The U.K.'s enormous soft power, painstakingly built in the post-imperial era, looks weakened following Brexit. In fact, negotiating acceptable divorce terms or preventing an economic decline may prove much easier than restoring British influence. Some early indications of how Brexit has damaged the U.K.'s international perception can be found in a recent Ipsos poll conducted in 16 countries.
The 2012 image of Britain’s new Foreign Secretary, Boris Johnson, waving the Union Jack while haplessly snagged on a zipline above London, seems an apt image for the situation he has inherited, and indeed played a major part in creating. [...] this piece is limited to considering the implications of “Boris Diplomacy” for British public diplomacy and soft power.
On Boris Johnson and Britain's post-Brexit soft power.
On his last day in Downing Street, David Cameron said one of his proudest achievements was to honour the commitment to spend 0.7% of gross national income on international aid. It was partly an attempt to stake out his legacy and partly a pitch to his successor, Theresa May, to stick to, what remains, a Conservative manifesto pledge.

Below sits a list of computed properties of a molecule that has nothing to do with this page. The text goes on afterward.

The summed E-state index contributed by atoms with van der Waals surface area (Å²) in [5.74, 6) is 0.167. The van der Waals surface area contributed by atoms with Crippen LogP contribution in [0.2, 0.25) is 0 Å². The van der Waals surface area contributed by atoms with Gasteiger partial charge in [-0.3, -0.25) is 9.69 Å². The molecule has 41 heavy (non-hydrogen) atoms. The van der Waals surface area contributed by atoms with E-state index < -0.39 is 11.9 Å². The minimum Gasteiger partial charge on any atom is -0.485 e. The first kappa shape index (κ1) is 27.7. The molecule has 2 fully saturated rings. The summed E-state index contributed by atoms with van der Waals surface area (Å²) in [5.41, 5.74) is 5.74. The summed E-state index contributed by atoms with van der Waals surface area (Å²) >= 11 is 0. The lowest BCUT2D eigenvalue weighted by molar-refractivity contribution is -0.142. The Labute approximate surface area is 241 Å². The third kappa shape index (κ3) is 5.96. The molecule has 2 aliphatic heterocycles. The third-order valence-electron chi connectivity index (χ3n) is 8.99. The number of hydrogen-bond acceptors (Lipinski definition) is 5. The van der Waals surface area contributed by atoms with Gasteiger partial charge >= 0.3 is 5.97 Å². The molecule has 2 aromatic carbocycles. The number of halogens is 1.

There were controversies in terms of migration created by individuals outside of the official “Vote Leave” campaign. Yet, contrary to a widely held belief, migration was never the primary issue: the economy was a greater concern. The aforementioned ORB poll showed that 52% of respondents believed the economy to be more important than immigration.
An analysis of the Brexit vote, Part 2.
By installing Johnson at the Foreign Office, May has brought in her own little Nixon – ready for the day she needs to go to China. The problem with all this political logic is that it’s for domestic use only. It’s not what the rest of the world sees. And, remember, that’s what this job is for: to be our nation’s chief diplomat, our face to the nations of the earth. It’s not just another piece on the Westminster chessboard.
The “soft power” of shows such as Downton Abbey and Sherlock can help the UK bounce back globally from the shock of Brexit and help Britain remain a cultural international powerhouse, according to a former ambassador and foreign policy adviser to David Cameron. [...] he is “pretty confident” that “there will be a group set up specifically” to promote Britain and its creative industries around the world.